Since the ionosphere was nearly always in a changing state and since radio waves would frequently be simultaneously refracted at several different levels in the ionosphere, fading due to radio wave phase changes on a single antenna was always going to be present.The solution was to use separate antennas and separate receivers to provide the isolation necessary so each antenna and receiver would react to radio waves specific to its time and space relationship.
At first the engineers speculated that radio waves were being refracted in the ionosphere at different angles and therefore some waves would be intercepted by an antenna while other wave-angles would miss the antenna. The two men then theorized that over-the-horizon radio waves could be refracted simultaneously from different heights in the ionosphere, these waves would travel slightly longer or shorter paths and arrive at a single antenna at slightly different times.Dating shouldn’t be complicated, use our location feature to find people in your local area.If you have any questions or would like some support simply contact our customer care team found within the site.They were utilizing a telephone line to monitor Peterson's receiver at his home and were comparing that to the received signals from the RCA station site, located about one-half mile away.By monitoring the same transmitter signal as received from two different locations simultaneously, Beverage and Peterson noted that each station received the signal with different fading characteristics.Besides fading, other phenomena occurs when radio waves are refracted through the ionosphere, such as selective sideband fading causing distortion on AM signals along with rotation of the radio waves causing polarization changes. Peterson, began investigating what was actually happening when signals faded.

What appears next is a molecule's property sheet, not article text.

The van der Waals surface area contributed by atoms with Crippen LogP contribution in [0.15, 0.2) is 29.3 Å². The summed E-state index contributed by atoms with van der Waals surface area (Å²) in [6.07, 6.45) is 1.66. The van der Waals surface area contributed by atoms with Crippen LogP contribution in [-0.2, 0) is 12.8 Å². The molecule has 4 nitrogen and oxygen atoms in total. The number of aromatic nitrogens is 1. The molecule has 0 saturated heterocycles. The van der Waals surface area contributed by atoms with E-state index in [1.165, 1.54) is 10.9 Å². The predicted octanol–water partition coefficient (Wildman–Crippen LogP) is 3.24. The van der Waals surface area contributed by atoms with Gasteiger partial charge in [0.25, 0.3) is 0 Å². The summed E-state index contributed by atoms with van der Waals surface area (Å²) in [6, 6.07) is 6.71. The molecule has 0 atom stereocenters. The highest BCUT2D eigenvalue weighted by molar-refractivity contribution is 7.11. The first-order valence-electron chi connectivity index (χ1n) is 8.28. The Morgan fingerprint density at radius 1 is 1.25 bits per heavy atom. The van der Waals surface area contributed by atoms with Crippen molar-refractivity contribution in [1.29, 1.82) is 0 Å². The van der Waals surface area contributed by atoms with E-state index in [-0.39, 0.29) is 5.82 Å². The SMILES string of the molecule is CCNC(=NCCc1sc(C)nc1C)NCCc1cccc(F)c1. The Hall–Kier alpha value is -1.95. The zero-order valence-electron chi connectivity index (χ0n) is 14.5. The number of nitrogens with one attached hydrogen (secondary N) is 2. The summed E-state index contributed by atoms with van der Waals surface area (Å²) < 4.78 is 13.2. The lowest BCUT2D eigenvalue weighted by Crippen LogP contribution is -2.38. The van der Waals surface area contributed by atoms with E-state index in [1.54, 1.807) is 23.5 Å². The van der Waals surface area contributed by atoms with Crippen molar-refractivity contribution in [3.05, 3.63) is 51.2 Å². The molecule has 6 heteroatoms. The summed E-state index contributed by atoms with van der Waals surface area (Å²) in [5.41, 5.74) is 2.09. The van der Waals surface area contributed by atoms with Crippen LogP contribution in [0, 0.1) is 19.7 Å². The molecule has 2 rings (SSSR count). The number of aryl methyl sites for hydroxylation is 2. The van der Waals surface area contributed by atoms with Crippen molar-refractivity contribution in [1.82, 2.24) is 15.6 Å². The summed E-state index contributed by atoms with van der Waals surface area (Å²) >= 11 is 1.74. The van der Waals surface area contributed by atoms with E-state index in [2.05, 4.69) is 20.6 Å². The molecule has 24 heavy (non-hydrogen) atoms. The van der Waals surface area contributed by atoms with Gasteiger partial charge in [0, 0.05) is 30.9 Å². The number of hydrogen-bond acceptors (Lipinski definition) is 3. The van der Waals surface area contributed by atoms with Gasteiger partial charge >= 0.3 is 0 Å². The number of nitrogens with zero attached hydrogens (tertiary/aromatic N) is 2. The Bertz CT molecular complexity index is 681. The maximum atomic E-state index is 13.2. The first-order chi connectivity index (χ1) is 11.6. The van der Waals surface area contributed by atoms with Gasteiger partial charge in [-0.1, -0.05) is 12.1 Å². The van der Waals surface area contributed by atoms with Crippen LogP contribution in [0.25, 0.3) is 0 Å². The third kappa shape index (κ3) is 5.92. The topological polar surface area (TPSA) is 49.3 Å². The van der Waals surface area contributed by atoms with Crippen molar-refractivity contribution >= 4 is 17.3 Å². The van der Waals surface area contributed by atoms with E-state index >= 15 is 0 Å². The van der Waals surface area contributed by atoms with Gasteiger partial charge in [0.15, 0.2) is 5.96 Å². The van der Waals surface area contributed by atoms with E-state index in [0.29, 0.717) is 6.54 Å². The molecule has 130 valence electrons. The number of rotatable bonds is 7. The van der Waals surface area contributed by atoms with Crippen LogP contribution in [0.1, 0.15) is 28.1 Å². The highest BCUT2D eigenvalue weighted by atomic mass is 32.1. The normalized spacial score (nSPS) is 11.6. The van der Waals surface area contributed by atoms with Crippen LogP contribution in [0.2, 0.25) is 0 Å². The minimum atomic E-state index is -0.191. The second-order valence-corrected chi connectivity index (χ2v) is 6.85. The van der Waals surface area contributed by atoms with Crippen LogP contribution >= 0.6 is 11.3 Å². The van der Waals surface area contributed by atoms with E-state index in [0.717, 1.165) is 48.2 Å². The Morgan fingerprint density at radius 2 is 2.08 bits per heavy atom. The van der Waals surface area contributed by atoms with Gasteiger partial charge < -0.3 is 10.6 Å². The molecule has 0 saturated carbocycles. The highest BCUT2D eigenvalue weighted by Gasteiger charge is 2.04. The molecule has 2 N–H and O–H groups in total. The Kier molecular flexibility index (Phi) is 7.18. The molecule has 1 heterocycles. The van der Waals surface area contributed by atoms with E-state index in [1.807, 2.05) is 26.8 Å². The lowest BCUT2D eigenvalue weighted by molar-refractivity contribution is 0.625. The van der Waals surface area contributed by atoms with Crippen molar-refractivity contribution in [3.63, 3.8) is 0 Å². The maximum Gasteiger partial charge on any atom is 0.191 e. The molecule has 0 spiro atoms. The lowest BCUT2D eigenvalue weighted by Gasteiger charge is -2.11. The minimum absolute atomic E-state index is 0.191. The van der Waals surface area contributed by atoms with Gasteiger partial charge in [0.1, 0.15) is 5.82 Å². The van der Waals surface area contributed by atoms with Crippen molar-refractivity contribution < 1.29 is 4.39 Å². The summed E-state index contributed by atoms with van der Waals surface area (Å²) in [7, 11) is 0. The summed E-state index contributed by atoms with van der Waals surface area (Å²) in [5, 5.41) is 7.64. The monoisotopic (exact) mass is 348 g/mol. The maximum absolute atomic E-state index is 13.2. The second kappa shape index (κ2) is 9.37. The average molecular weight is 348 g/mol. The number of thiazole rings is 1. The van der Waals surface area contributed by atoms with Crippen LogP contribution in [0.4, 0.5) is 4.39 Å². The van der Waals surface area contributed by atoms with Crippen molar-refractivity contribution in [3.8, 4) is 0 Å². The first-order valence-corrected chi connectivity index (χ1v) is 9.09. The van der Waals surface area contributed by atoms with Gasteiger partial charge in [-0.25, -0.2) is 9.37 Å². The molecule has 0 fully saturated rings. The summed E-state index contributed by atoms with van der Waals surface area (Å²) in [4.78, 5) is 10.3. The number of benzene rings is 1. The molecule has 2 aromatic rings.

In the early 1920s, two engineers working for RCA, Harold H. The event that fomented Beverage and Peterson's interest happened when the two were monitoring signal reception from two points simultaneously.
The associated antenna farm, with 1000 feet of separation between antennas, required acres of land.
The installation was used for commercial sending and receiving world-wide radiograms.
More tests showed that different fading occurred with as little as three hundred feet of separation of the receiving antennas.
Beverage and Peterson first connected strip-chart recorders to a combination of three antennas and three receivers.
When a BFO was injected into the second detectors the strength of the BFO oscillator would capture the AVC and not allow it to follow the signal strength variations in that receiver.